Slap your PayPal payment down for the latest issue of Design In Flight, the PDF magazine for design professionals and web developers.
Not only will you get to see the funniest cartoon ever by Kevin Cornell, you’ll also get to read a terrific article by Molly. It’s entitled The More Things Stay The Same, The More Things Change. It’s about trends in web design, a topic that fascinates me.
Finally, someone is talking about the elephant in the living room of web standards:
"Visual designers on the Web hunger for precision. It’s something we’ve long been denied, largely due to the fact that the way people access and use the Web is so variegated that no matter what we do design-wise, people are simply going to be looking at our designs using different resolutions, window sizing, and browsers."
"But sometime in the past two years, the reappearance of centered, fixed designs emerged - and from an intriguing place: the Web standards design community."
Now, don’t worry, I’m not about to go off on another rant about fixed versus liquid layout. But let me relate a little anecdote…
After the talk, someone came up to me and asked about this "liquid layout" technique I mentioned. He hadn’t heard of it. Needless to say, I was happy to oblige and I probably bored the poor guy senseless.
He asked if I could recommend any resources on the subject. I didn’t have much to offer him. Richard has some great posts on his blog but generally, it’s not something people talk about.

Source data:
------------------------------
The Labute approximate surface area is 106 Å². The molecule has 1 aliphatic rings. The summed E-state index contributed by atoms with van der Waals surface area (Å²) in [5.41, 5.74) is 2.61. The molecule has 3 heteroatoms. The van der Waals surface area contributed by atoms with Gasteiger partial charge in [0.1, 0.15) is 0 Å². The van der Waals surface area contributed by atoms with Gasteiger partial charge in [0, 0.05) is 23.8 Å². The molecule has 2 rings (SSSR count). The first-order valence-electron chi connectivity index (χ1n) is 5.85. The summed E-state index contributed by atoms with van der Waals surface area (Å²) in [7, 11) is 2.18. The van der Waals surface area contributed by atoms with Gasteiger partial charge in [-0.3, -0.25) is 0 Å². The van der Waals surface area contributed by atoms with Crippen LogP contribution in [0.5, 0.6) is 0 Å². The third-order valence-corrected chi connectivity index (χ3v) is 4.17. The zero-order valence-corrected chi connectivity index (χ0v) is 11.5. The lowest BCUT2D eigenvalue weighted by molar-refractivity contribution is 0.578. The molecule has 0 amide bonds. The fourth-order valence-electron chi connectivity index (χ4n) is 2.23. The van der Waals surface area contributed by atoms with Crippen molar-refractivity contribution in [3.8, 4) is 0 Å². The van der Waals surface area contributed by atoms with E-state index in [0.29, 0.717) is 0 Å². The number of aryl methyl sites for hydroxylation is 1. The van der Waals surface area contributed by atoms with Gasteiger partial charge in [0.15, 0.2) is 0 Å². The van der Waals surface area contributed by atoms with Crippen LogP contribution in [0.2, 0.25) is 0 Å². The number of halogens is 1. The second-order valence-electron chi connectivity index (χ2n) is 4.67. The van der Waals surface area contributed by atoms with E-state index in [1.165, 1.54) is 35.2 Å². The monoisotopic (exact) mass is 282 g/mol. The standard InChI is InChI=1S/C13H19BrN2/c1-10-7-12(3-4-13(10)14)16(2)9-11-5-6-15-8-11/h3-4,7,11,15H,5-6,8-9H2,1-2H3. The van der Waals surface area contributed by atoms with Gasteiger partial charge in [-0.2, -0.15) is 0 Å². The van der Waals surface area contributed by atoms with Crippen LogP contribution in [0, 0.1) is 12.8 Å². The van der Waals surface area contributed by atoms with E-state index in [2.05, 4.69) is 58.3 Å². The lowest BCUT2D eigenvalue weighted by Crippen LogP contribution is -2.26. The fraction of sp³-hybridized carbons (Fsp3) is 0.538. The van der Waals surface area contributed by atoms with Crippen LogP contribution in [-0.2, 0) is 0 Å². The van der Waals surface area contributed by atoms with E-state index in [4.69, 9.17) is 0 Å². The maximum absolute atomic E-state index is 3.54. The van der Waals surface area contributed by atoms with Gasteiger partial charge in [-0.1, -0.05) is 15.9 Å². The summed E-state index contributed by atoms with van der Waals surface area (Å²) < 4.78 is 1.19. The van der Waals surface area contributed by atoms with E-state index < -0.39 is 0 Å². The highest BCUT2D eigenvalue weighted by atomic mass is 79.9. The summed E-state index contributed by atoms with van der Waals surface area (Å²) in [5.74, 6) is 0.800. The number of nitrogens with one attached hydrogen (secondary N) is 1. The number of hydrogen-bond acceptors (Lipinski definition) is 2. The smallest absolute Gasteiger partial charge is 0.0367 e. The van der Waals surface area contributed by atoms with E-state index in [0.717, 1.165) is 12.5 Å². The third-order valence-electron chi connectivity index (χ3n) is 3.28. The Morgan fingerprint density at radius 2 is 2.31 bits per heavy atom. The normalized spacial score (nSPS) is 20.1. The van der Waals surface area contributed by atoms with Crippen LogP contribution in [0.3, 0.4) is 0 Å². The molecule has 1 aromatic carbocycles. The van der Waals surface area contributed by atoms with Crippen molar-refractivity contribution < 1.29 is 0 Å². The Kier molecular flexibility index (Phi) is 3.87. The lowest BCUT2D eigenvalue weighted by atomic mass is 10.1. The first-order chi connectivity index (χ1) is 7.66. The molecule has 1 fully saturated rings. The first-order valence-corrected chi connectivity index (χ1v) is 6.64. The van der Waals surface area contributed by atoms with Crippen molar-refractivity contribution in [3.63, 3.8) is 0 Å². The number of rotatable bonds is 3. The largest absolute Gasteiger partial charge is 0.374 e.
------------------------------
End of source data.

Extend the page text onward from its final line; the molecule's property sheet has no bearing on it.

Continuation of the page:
It made me wonder if perhaps I should be making more noise about the subject.
Y’see, I always assumed that the prevalence of fixed-width sites was the result of an informed decision. I imagined that designers weighed up the pros and cons of fixed and liquid design and then, after careful consideration, chose to build a site with a fixed width layout.
Now I’m beginning to think that this scenario is wishful thinking. Could it be that most designers are simply making the decision based on what everybody else is doing?
If so, that’s a disturbing thought. Decisions as important as that shouldn’t simply be the result of a sheep-like attitude.
This doesn’t just refer to fixed width layout. There’s nothing inherent in CSS that favours gradients and drop-shadows. Yet those techniques are hugely prevalent in CSS-based designs.
The wisdom of crowds is a nice idea but it can lead to some unfortunate results. The outbreak of pointless Flash intros on the Web was the result of clients and designers thinking, "everybody else has one, so should I".
It’s a scary thing to be the dissenting voice in a crowd. I’m not just talking about the high-profile historical figures like Charles Darwin and Galileo Galilei. What if one person in the Seventies had simply said, "y’know these flared trousers that everyone’s wearing look pretty ridiculous to me"?
So maybe I should be making more noise. I could become the web standards equivalent of those loonies with the sandwich boards, declaiming loudly that the end is nigh.
Or perhaps, if the problem really is a "monkey see, monkey do" attitude, I should softly, softly, catchy monkey. I could speak softly and carry a big stick.
A big… liquid… stick.
For catching monkeys.
Um… I’ll get my sandwich board.